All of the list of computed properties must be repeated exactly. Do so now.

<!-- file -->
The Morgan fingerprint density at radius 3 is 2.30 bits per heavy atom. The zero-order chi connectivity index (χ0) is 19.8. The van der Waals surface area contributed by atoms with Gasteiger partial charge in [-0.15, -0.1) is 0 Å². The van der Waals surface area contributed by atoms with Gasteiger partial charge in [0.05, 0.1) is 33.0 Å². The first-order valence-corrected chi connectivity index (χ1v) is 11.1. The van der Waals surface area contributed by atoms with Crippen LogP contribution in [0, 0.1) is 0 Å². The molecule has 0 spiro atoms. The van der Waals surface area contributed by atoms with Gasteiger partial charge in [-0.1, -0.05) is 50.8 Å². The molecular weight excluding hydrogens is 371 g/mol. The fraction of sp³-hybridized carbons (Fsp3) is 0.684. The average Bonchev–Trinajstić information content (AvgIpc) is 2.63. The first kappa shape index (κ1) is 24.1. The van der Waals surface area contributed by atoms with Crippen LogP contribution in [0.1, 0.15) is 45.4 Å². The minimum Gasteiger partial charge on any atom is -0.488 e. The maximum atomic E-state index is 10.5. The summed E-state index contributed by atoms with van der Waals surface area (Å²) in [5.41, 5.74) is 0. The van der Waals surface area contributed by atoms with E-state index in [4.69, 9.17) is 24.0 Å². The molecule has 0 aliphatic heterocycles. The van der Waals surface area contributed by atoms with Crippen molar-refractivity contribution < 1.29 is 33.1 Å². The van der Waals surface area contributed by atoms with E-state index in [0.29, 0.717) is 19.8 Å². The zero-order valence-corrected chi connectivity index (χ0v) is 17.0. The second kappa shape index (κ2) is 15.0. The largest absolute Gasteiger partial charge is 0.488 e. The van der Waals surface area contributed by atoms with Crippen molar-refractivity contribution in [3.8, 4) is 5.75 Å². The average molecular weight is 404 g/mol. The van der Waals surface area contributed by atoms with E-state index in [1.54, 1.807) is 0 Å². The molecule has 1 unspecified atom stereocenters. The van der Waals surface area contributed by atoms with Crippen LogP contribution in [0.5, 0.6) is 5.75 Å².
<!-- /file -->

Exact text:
The Morgan fingerprint density at radius 3 is 2.30 bits per heavy atom. The zero-order chi connectivity index (χ0) is 19.8. The van der Waals surface area contributed by atoms with Gasteiger partial charge in [-0.15, -0.1) is 0 Å². The van der Waals surface area contributed by atoms with Gasteiger partial charge in [0.05, 0.1) is 33.0 Å². The first-order valence-corrected chi connectivity index (χ1v) is 11.1. The van der Waals surface area contributed by atoms with Crippen LogP contribution in [0, 0.1) is 0 Å². The molecule has 0 spiro atoms. The van der Waals surface area contributed by atoms with Gasteiger partial charge in [-0.1, -0.05) is 50.8 Å². The molecular weight excluding hydrogens is 371 g/mol. The fraction of sp³-hybridized carbons (Fsp3) is 0.684. The average Bonchev–Trinajstić information content (AvgIpc) is 2.63. The first kappa shape index (κ1) is 24.1. The van der Waals surface area contributed by atoms with Crippen LogP contribution in [0.1, 0.15) is 45.4 Å². The minimum Gasteiger partial charge on any atom is -0.488 e. The maximum atomic E-state index is 10.5. The summed E-state index contributed by atoms with van der Waals surface area (Å²) in [5.41, 5.74) is 0. The van der Waals surface area contributed by atoms with E-state index in [4.69, 9.17) is 24.0 Å². The molecule has 0 aliphatic heterocycles. The van der Waals surface area contributed by atoms with Crippen molar-refractivity contribution < 1.29 is 33.1 Å². The van der Waals surface area contributed by atoms with E-state index in [0.29, 0.717) is 19.8 Å². The zero-order valence-corrected chi connectivity index (χ0v) is 17.0. The second kappa shape index (κ2) is 15.0. The largest absolute Gasteiger partial charge is 0.488 e. The van der Waals surface area contributed by atoms with Crippen molar-refractivity contribution in [3.8, 4) is 5.75 Å². The average molecular weight is 404 g/mol. The van der Waals surface area contributed by atoms with E-state index in [1.54, 1.807) is 0 Å². The molecule has 1 unspecified atom stereocenters. The van der Waals surface area contributed by atoms with Crippen LogP contribution in [0.5, 0.6) is 5.75 Å².